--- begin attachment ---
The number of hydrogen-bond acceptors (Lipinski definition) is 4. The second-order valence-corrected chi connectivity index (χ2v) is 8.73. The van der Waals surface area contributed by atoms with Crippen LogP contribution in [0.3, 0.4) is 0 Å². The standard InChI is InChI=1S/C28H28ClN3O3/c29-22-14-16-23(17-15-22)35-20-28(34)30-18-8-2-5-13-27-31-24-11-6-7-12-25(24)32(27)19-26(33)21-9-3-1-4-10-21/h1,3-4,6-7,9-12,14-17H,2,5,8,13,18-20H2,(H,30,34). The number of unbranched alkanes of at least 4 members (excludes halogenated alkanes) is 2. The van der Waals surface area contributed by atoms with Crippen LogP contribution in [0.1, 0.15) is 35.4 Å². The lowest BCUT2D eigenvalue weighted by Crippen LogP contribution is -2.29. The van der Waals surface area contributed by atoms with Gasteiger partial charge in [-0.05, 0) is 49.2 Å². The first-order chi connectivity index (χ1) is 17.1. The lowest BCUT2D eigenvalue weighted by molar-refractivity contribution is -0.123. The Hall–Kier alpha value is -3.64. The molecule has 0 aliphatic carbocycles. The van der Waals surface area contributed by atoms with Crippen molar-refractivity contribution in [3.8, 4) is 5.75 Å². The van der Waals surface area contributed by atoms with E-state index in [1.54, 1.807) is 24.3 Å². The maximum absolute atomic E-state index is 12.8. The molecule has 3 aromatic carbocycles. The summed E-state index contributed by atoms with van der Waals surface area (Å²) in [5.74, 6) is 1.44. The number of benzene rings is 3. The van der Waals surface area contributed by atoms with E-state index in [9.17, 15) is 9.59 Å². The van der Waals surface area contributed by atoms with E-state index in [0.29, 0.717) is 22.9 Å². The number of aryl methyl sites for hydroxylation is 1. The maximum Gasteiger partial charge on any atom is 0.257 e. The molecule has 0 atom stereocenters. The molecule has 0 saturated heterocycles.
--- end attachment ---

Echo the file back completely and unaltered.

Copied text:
The number of hydrogen-bond acceptors (Lipinski definition) is 4. The second-order valence-corrected chi connectivity index (χ2v) is 8.73. The van der Waals surface area contributed by atoms with Crippen LogP contribution in [0.3, 0.4) is 0 Å². The standard InChI is InChI=1S/C28H28ClN3O3/c29-22-14-16-23(17-15-22)35-20-28(34)30-18-8-2-5-13-27-31-24-11-6-7-12-25(24)32(27)19-26(33)21-9-3-1-4-10-21/h1,3-4,6-7,9-12,14-17H,2,5,8,13,18-20H2,(H,30,34). The number of unbranched alkanes of at least 4 members (excludes halogenated alkanes) is 2. The van der Waals surface area contributed by atoms with Crippen LogP contribution in [0.1, 0.15) is 35.4 Å². The lowest BCUT2D eigenvalue weighted by Crippen LogP contribution is -2.29. The van der Waals surface area contributed by atoms with Gasteiger partial charge in [-0.05, 0) is 49.2 Å². The first-order chi connectivity index (χ1) is 17.1. The lowest BCUT2D eigenvalue weighted by molar-refractivity contribution is -0.123. The Hall–Kier alpha value is -3.64. The molecule has 0 aliphatic carbocycles. The van der Waals surface area contributed by atoms with Crippen molar-refractivity contribution in [3.8, 4) is 5.75 Å². The van der Waals surface area contributed by atoms with E-state index in [1.54, 1.807) is 24.3 Å². The maximum absolute atomic E-state index is 12.8. The molecule has 3 aromatic carbocycles. The summed E-state index contributed by atoms with van der Waals surface area (Å²) in [5.74, 6) is 1.44. The number of benzene rings is 3. The van der Waals surface area contributed by atoms with E-state index in [9.17, 15) is 9.59 Å². The van der Waals surface area contributed by atoms with E-state index in [0.29, 0.717) is 22.9 Å². The number of aryl methyl sites for hydroxylation is 1. The maximum Gasteiger partial charge on any atom is 0.257 e. The molecule has 0 atom stereocenters. The molecule has 0 saturated heterocycles.